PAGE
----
The national party conventions are over and the real presidential campaign has begun -- meaning enormous amounts of money are now being spent on partisan television ads in the few battleground states. Despite all the hype and hoopla coming out of Tampa and Charlotte, these conventions have become politically irrelevant pep rallies for the party faithful.
Conventions, which were once combative events, are now places to ratify candidates and policies and not debate them. To be sure, television now dictates the convention process, but in truth these gatherings have become totally about the candidate -- not party driven.
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To avoid not dwelling on my harangue too long, may I simply suggest that the most memorable event from either convention was actor Clint Eastwood stuttering banalities to an empty chair. Wait, one more gripe: Unless you have a spouse (who better be articulate) you cannot run for president. Why? He or she is needed to headline one of the convention prime time slots and praise you as a semi-saint.
What to expect in the next few weeks -- my guess -- is a lot of back and forth chitchat until the first presidential debate in early October. No doubt this White House contest will be a "turnout election" (energize your base) rather than a "conversion election" (change voters' minds). In many ways, it will be like the old days in Chicago, when Mayor Richard J. Daley and his political machine ruled. As they used to say back then, "You must get your people to the polls," because this will be a "precinct captain's election." It is somewhat ironic that in a tight 2012 presidential race, the candidate with the best get-out-the-vote "field organization" on the ground will triumph -- despite the combined spending of a couple of billion dollars.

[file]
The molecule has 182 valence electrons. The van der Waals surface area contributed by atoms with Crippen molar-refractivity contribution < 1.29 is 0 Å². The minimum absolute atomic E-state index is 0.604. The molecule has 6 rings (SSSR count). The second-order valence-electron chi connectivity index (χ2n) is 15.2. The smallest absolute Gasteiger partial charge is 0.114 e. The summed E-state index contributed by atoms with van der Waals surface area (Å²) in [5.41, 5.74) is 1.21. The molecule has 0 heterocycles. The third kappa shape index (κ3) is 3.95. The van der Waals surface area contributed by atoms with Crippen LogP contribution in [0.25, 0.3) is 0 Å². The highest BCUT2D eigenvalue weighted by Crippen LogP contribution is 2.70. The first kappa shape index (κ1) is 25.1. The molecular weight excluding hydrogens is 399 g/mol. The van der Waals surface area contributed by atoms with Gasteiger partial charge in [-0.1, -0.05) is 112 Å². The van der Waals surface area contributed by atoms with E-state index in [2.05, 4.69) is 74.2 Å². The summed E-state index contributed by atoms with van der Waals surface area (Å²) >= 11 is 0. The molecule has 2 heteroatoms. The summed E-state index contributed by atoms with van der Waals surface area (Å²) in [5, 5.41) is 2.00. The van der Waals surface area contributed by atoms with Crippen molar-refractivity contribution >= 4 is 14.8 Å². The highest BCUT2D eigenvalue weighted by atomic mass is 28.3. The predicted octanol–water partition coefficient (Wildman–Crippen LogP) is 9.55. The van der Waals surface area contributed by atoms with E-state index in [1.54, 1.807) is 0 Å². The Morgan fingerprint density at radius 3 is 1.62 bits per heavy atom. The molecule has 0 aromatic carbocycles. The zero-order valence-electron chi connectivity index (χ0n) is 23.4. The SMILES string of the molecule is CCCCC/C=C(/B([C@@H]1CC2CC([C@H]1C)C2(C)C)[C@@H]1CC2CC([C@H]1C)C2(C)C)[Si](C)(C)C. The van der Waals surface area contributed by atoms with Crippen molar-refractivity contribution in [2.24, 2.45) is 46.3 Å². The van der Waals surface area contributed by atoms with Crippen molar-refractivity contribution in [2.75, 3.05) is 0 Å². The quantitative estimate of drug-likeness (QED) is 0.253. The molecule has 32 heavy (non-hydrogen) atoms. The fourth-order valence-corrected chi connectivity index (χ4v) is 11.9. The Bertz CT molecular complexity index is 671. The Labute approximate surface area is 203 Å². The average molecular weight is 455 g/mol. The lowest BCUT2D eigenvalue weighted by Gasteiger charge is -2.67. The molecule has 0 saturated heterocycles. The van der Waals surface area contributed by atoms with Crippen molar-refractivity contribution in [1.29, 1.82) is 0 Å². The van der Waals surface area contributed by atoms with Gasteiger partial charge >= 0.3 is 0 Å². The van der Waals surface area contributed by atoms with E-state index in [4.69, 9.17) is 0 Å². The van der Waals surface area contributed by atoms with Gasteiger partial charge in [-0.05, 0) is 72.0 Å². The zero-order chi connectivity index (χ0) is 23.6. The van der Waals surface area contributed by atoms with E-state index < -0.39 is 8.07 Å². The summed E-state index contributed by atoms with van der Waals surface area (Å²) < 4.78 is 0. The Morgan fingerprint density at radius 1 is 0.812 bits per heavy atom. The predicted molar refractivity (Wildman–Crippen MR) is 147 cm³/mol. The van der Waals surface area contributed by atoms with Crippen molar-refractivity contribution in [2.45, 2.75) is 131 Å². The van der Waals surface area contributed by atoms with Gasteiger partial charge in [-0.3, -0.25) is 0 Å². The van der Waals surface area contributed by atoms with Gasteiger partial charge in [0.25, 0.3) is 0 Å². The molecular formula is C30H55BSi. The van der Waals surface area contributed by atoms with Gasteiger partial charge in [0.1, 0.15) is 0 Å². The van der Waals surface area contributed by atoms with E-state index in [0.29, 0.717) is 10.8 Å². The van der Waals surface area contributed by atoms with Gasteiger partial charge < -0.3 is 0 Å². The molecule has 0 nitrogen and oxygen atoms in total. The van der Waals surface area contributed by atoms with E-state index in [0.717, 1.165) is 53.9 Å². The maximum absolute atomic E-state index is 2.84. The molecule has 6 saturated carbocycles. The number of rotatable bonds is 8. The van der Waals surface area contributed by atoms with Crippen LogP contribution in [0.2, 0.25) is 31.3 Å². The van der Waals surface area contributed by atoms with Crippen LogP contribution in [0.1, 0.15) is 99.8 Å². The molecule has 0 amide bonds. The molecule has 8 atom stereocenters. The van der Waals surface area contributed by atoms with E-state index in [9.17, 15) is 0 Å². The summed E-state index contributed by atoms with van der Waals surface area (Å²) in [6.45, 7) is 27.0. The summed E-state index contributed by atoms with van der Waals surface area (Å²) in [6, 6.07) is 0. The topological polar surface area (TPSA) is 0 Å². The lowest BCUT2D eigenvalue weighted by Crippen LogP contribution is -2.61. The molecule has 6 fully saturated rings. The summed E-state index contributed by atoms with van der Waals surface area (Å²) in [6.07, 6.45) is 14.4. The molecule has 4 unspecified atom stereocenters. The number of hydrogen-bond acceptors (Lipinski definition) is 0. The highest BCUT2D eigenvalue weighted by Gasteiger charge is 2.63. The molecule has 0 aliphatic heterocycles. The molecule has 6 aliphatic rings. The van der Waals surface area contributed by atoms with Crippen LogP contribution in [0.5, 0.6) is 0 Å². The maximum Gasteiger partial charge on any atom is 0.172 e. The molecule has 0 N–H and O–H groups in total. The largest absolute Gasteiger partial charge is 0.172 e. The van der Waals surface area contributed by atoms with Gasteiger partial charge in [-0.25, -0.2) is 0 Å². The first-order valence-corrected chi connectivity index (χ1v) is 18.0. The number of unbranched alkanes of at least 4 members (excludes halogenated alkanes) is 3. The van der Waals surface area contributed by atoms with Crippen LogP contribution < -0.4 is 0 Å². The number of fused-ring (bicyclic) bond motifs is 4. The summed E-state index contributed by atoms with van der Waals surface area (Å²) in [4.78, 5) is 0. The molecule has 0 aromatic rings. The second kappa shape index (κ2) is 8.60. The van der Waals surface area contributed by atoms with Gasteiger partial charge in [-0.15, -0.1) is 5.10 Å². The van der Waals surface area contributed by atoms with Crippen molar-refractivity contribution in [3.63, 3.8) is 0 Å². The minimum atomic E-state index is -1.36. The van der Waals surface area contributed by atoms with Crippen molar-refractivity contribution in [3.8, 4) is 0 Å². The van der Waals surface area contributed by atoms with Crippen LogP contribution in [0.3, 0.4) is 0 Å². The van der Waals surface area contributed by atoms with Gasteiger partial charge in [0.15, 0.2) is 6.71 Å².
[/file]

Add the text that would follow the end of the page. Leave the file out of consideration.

North and Northwest suburban Chicago will see few if any presidential ads, unless your television can pick up Wisconsin stations. However, political junkies, do not despair, as some of the nation's most important congressional races will be taking place in your townships and counties. Please be kind to your local postal carriers who might become slightly hunchback from lugging all the direct mail congressional political advertising. Most of this mail will be heavy on pictures and big print and light on informed proposals about serious issues. Take note: If the Democrats hope to win back the U.S. House of Representatives, the road to that goal passes right through northern Illinois.
Final point -- and most everyone agrees -- American politics has become overly polarized. So has the news media. Forget the presidential and vice presidential debates. I would like to see a one-on-one debate between MSNBC's "Screaming" Chris Matthews and Fox's "Bellowing" Sean Hannity. These folks have no journalistic credentials; rather, they have become fellow travelers for a party and philosophy. Amazingly, no one seems to mind. Many viewers watch the cable channel that reflects their partisan positions, and that in large part limits the so-called convention appeal jump.
• Paul Green is director of the Institute for Politics at Roosevelt University in Chicago and Schaumburg.